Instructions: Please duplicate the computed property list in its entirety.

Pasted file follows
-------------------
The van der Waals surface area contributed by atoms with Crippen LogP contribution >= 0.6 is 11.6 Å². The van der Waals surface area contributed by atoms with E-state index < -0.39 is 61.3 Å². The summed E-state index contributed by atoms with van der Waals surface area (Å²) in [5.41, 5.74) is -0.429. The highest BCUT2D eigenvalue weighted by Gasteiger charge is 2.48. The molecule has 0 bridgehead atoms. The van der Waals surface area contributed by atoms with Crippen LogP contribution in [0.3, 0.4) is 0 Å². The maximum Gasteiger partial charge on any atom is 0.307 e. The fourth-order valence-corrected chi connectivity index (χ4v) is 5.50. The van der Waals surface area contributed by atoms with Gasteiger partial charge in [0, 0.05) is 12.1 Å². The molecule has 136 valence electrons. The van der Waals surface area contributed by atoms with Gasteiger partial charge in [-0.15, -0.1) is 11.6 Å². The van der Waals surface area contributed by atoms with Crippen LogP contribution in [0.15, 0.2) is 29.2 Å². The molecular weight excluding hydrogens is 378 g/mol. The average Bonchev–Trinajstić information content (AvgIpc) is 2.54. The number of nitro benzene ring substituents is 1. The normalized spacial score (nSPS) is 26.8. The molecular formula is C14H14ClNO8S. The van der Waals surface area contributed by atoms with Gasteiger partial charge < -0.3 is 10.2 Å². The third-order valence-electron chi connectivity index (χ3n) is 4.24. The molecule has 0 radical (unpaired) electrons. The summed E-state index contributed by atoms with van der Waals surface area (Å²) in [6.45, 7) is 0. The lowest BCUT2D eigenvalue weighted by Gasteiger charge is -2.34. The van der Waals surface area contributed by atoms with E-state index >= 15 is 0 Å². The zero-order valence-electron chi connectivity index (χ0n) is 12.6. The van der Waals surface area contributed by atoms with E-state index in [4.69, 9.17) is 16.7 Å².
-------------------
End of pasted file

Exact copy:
The van der Waals surface area contributed by atoms with Crippen LogP contribution >= 0.6 is 11.6 Å². The van der Waals surface area contributed by atoms with E-state index < -0.39 is 61.3 Å². The summed E-state index contributed by atoms with van der Waals surface area (Å²) in [5.41, 5.74) is -0.429. The highest BCUT2D eigenvalue weighted by Gasteiger charge is 2.48. The molecule has 0 bridgehead atoms. The van der Waals surface area contributed by atoms with Crippen LogP contribution in [0.3, 0.4) is 0 Å². The maximum Gasteiger partial charge on any atom is 0.307 e. The fourth-order valence-corrected chi connectivity index (χ4v) is 5.50. The van der Waals surface area contributed by atoms with Gasteiger partial charge in [0, 0.05) is 12.1 Å². The molecule has 136 valence electrons. The van der Waals surface area contributed by atoms with Gasteiger partial charge in [-0.15, -0.1) is 11.6 Å². The van der Waals surface area contributed by atoms with Crippen LogP contribution in [0.15, 0.2) is 29.2 Å². The molecular weight excluding hydrogens is 378 g/mol. The average Bonchev–Trinajstić information content (AvgIpc) is 2.54. The number of nitro benzene ring substituents is 1. The normalized spacial score (nSPS) is 26.8. The molecular formula is C14H14ClNO8S. The van der Waals surface area contributed by atoms with Gasteiger partial charge < -0.3 is 10.2 Å². The third-order valence-electron chi connectivity index (χ3n) is 4.24. The molecule has 0 radical (unpaired) electrons. The summed E-state index contributed by atoms with van der Waals surface area (Å²) in [6.45, 7) is 0. The lowest BCUT2D eigenvalue weighted by Gasteiger charge is -2.34. The van der Waals surface area contributed by atoms with E-state index >= 15 is 0 Å². The zero-order valence-electron chi connectivity index (χ0n) is 12.6. The van der Waals surface area contributed by atoms with E-state index in [4.69, 9.17) is 16.7 Å².